People who do not have enough of a work history may need Supplemental Security Income (SSI.)  SSI is not available to people who have assets above $2,000.  That’s not much.  People who have assets over $2,000 can spend some of their assets or can put the “extra” money into an account that the SSI rules don’t count as the person’s assets.  A Special Needs Trust or an ABLE account (discussed in my blog post of February 5, 2015) might be appropriate, for example.  In addition, other sources of income or of housing support, could reduce the person’s SSI each month.

A special needs person must have either many valuable assets or an income stream (or some combination) to sustain themselves.  Advice from a special needs attorney can help sort out and get the maximum benefits of the person’s assets and income stream.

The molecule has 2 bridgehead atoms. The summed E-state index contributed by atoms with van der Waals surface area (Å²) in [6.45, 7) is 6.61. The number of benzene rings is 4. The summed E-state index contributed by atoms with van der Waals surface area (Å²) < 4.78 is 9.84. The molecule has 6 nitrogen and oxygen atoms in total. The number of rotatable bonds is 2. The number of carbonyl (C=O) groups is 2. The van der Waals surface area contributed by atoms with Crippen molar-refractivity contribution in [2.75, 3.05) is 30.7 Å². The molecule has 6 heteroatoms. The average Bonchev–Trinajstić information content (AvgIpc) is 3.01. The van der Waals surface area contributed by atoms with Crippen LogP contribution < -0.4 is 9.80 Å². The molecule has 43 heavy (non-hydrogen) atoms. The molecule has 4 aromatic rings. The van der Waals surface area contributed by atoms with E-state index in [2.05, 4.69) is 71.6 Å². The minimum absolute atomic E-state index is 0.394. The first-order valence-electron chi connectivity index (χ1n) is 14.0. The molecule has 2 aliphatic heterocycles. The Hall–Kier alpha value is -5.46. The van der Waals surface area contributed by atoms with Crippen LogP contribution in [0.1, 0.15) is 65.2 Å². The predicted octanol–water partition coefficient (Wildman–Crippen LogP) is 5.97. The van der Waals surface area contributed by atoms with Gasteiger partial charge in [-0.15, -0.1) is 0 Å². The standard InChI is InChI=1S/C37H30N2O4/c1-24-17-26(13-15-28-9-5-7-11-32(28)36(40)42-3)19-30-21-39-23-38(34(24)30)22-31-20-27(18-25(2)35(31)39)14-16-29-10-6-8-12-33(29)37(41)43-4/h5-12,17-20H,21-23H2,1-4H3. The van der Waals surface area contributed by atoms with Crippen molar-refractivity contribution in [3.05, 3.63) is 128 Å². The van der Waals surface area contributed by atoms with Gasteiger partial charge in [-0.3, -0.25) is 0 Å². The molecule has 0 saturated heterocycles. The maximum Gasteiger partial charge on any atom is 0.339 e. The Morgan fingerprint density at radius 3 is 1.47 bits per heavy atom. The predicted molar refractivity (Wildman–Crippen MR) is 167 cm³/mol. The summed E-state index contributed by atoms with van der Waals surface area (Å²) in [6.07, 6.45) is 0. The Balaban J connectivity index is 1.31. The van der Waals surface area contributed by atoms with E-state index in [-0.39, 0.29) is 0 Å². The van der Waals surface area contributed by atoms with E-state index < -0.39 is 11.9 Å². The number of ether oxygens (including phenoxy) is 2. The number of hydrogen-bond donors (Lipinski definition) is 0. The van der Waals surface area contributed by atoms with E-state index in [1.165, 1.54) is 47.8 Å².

Special Legal Needs of People with Special Needs

People with special needs (sometimes called disabilities) have legal needs (and related legal opportunities) that others do not have.  One of the opportunities is the ABLE account (discussed in my blog post of February 5, 2015.)  While the ABLE account is useful, if used in moderation, for easy money management without affecting government benefits, there are a number of other legal issues facing people with special needs.

Many of the legal issues facing people with special needs concern financial eligibility for government benefits.  (Special Needs law is like Elder law in that way.)  There are strategies for protecting the special needs person’s money while still maximizing government benefits.  There are different strategies to allow family members to provide for the special needs person without impacting government benefits.  These strategies form the backbone of the legal services for people with special needs.

In addition, to the strategies mentioned above regarding how to own assets that belong to or can benefit a person with special needs, legal issues can arise concerning income sources, housing, food, education, caregivers, management of assets and personal care.  Frequently, these issues are tied together.